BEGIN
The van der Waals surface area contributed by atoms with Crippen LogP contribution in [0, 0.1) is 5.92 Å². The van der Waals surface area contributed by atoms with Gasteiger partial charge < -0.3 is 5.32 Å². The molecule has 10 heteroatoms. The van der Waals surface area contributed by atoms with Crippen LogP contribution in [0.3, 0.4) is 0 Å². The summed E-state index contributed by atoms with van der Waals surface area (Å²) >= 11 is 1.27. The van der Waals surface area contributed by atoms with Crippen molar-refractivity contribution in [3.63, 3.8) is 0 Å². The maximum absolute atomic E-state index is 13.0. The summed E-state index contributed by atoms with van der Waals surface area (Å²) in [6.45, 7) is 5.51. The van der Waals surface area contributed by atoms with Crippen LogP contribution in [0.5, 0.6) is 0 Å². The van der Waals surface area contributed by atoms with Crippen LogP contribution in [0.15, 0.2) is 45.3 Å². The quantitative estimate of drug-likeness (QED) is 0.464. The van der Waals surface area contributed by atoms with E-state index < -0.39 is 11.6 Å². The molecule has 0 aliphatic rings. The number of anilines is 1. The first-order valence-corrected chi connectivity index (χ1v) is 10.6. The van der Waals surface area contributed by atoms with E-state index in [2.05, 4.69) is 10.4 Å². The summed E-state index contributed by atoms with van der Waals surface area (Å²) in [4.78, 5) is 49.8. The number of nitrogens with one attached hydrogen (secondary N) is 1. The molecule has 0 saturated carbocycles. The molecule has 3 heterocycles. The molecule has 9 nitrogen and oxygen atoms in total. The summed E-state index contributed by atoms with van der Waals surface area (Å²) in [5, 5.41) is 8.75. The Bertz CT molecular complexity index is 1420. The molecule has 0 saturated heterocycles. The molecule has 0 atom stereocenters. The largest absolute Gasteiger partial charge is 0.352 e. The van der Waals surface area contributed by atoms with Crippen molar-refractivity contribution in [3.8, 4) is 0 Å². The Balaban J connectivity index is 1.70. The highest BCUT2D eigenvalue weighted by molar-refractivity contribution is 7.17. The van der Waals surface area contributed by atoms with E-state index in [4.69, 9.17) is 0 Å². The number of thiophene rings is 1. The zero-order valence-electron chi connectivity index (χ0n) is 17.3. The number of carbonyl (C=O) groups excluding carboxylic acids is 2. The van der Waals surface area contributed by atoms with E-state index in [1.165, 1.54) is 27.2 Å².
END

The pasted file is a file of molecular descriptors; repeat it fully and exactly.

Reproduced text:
The van der Waals surface area contributed by atoms with Crippen LogP contribution in [0, 0.1) is 5.92 Å². The van der Waals surface area contributed by atoms with Gasteiger partial charge < -0.3 is 5.32 Å². The molecule has 10 heteroatoms. The van der Waals surface area contributed by atoms with Crippen LogP contribution in [0.3, 0.4) is 0 Å². The summed E-state index contributed by atoms with van der Waals surface area (Å²) >= 11 is 1.27. The van der Waals surface area contributed by atoms with Crippen molar-refractivity contribution in [3.63, 3.8) is 0 Å². The maximum absolute atomic E-state index is 13.0. The summed E-state index contributed by atoms with van der Waals surface area (Å²) in [6.45, 7) is 5.51. The van der Waals surface area contributed by atoms with Crippen LogP contribution in [0.5, 0.6) is 0 Å². The van der Waals surface area contributed by atoms with Crippen LogP contribution in [0.15, 0.2) is 45.3 Å². The quantitative estimate of drug-likeness (QED) is 0.464. The van der Waals surface area contributed by atoms with E-state index < -0.39 is 11.6 Å². The molecule has 0 aliphatic rings. The number of anilines is 1. The first-order valence-corrected chi connectivity index (χ1v) is 10.6. The van der Waals surface area contributed by atoms with E-state index in [2.05, 4.69) is 10.4 Å². The summed E-state index contributed by atoms with van der Waals surface area (Å²) in [4.78, 5) is 49.8. The number of nitrogens with one attached hydrogen (secondary N) is 1. The molecule has 0 saturated carbocycles. The molecule has 3 heterocycles. The molecule has 9 nitrogen and oxygen atoms in total. The summed E-state index contributed by atoms with van der Waals surface area (Å²) in [5, 5.41) is 8.75. The Bertz CT molecular complexity index is 1420. The molecule has 0 saturated heterocycles. The molecule has 0 atom stereocenters. The largest absolute Gasteiger partial charge is 0.352 e. The van der Waals surface area contributed by atoms with Crippen molar-refractivity contribution in [3.8, 4) is 0 Å². The Balaban J connectivity index is 1.70. The highest BCUT2D eigenvalue weighted by molar-refractivity contribution is 7.17. The van der Waals surface area contributed by atoms with E-state index in [4.69, 9.17) is 0 Å². The number of thiophene rings is 1. The zero-order valence-electron chi connectivity index (χ0n) is 17.3. The number of carbonyl (C=O) groups excluding carboxylic acids is 2. The van der Waals surface area contributed by atoms with E-state index in [1.165, 1.54) is 27.2 Å².